Tatyana Nikolayeva: The 1989 Herodes Atticus Odeon Recital
Johann Sebastian BACH (1685-1750)
The Musical Offering, BWV 1079: Ricercar a 3 [7:11]
French Suite No. 4 in E flat major, BWV 815 [12:02]
Robert SCHUMANN (1810-1856)
Symphonic Etudes, Op. 13 (1837: 1852 version) [26:44]
Maurice RAVEL (1875-1937)
Miroirs (1904-05): No. 2. Oiseaux tristes [4:07]: No. 3. Une barque sur l'ocean [7:46]
Alexander SCRIABIN (1871-1915)
Prelude and Nocturne for the Left Hand, Op. 9 (1894) [2:52 + 4:51]
Poème tragique, Op. 34 (1903) [4:24]
Alexander BORODIN (1833-1887)
Petite Suite: I. In the Monastery (1885) [4:31]
Modest MUSSORGSKY (1839-1881)
Pictures at an Exhibition: V. Ballet of the Chickens in their Shells (1874) [1:38]
Sergei PROKOFIEV (1891-1953)
10 Pieces, Op. 12: No. 7. Prelude (1906-13) [2:55]
Tatyana Nikolayeva (piano)
rec. 16 September, 1989, Herodes Atticus Odeon Recital, Athens, Greece

Tatyana Nikolayeva’s Athens recital was given at the Herodes Atticus Odeon, built 161AD (I’ve googled), sited on the slopes of the Acropolis - a suitably powerful arena for a solo piano recital given by the great Russian pianist four years before her death. Given the location it’s inevitable that there should be ambient noise but it’s remarkable how quickly the ear adjusts and focuses simply on the music-making heard that September day in 1989.

There’s no Shostakovich in the recital but there is Bach. The Ricercar a 3 from The Musical Offering starts the programme with musicianship of limpid refinement and compelling, unhurried expressivity. This noble music-making receives applause which is thankfully faded. The French Suite’s opening Allemande is delightfully voiced, its Menuet rhythmically alert, its Air pliantly nimble and the Gigue strongly bass-etched. On this occasion applause breaks out before she’s quite finished.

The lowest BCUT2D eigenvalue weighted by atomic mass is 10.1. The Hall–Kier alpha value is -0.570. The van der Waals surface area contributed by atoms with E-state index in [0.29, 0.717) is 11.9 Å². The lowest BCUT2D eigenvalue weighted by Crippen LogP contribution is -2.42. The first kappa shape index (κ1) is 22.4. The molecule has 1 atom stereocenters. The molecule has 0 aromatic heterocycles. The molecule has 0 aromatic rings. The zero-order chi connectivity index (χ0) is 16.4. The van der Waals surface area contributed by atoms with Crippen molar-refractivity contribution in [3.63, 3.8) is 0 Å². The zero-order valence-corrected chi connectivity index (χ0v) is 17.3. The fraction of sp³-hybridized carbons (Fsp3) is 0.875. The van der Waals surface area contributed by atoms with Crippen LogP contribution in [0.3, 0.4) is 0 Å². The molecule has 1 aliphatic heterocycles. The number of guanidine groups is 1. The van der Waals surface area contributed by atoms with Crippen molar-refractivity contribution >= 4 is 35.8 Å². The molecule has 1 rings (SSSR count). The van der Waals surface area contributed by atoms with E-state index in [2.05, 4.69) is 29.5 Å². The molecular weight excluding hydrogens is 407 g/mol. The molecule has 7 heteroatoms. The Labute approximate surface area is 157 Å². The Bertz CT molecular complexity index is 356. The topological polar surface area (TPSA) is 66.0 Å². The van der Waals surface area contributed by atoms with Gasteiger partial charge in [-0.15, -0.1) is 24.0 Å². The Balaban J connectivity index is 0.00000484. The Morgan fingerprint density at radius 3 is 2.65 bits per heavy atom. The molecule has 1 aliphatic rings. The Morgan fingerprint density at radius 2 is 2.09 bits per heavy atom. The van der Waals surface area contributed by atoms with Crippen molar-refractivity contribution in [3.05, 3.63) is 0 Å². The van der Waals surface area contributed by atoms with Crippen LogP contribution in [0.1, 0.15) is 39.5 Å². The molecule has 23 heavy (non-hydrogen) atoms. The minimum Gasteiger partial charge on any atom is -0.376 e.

About Schumann’s Symphonic Etudes I’m less convinced. Happily, she plays one of the posthumous etudes – variation I, inserted between Etudes VII and VIII. There’s clarity and playfulness to the theme itself but elsewhere the approach is somewhat measured and it’s one that favours espressivo over energia and più vivo. If your lodestar here is Cortot, or one of the – very different – inscriptions left behind by Anda, I suspect you will find the Russian pianist somewhat ponderous in places and lacking Schumannesque quicksilver. I did.

She plays two movements from Miroirs. Oiseaux tristes is attractively coloured but again somewhat inclined to the long view and whilst she makes a beautiful sound in Une barque sur l’ocean it lacks the inner rhythmic tension and drama summoned up, in their own different ways, by players such as Cortot (once again) or Perlemuter. Her Scriabin choices are interesting and somewhat unusual. The Prelude and Nocturne for the left hand is a rather early and uncharacteristic piece, stylistically strongly entrenched in late nineteenth-century romanticism. The Poème tragique, by contrast, sports a turbulent Rachmaninovian element and is excellently done, though just missing Sofronitzky’s greater intensity.

She announces some encores. Borodin’s In the Monastery from the Petite Suite is followed, quixotically maybe, by Ballet of the Chicks from Pictures at an Exhibition. Finally, she plays the Prelude, No.7 from Prokofiev’s 10 Pieces, Op.12.

The restoration has been finely done, with good engineering and an admiring sleeve note by Jonathan Summers. If I find the performances inconsistently persuasive maybe that is more reflective of Nikolayeva’s strongly argued musical point of view.

Jonathan Woolf

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